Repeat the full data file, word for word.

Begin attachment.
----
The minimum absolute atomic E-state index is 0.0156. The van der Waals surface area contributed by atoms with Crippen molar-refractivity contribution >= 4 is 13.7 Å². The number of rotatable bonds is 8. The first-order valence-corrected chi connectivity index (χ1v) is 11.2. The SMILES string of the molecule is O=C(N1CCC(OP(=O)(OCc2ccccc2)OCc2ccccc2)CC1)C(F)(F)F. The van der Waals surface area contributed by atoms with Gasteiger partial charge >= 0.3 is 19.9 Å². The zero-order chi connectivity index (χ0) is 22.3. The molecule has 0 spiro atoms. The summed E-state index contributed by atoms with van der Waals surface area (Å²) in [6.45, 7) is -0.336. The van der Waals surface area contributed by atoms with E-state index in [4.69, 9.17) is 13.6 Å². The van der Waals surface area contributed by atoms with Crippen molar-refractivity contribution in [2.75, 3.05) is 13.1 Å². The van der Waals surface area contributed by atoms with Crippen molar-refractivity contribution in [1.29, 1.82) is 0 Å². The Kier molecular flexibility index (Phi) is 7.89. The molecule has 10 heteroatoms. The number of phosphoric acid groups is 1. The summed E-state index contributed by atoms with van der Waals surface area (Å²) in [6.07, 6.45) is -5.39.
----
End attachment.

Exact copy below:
The minimum absolute atomic E-state index is 0.0156. The van der Waals surface area contributed by atoms with Crippen molar-refractivity contribution >= 4 is 13.7 Å². The number of rotatable bonds is 8. The first-order valence-corrected chi connectivity index (χ1v) is 11.2. The SMILES string of the molecule is O=C(N1CCC(OP(=O)(OCc2ccccc2)OCc2ccccc2)CC1)C(F)(F)F. The van der Waals surface area contributed by atoms with Gasteiger partial charge >= 0.3 is 19.9 Å². The zero-order chi connectivity index (χ0) is 22.3. The molecule has 0 spiro atoms. The summed E-state index contributed by atoms with van der Waals surface area (Å²) in [6.45, 7) is -0.336. The van der Waals surface area contributed by atoms with E-state index in [4.69, 9.17) is 13.6 Å². The van der Waals surface area contributed by atoms with Crippen molar-refractivity contribution in [2.75, 3.05) is 13.1 Å². The van der Waals surface area contributed by atoms with Crippen molar-refractivity contribution in [1.29, 1.82) is 0 Å². The Kier molecular flexibility index (Phi) is 7.89. The molecule has 10 heteroatoms. The number of phosphoric acid groups is 1. The summed E-state index contributed by atoms with van der Waals surface area (Å²) in [6.07, 6.45) is -5.39.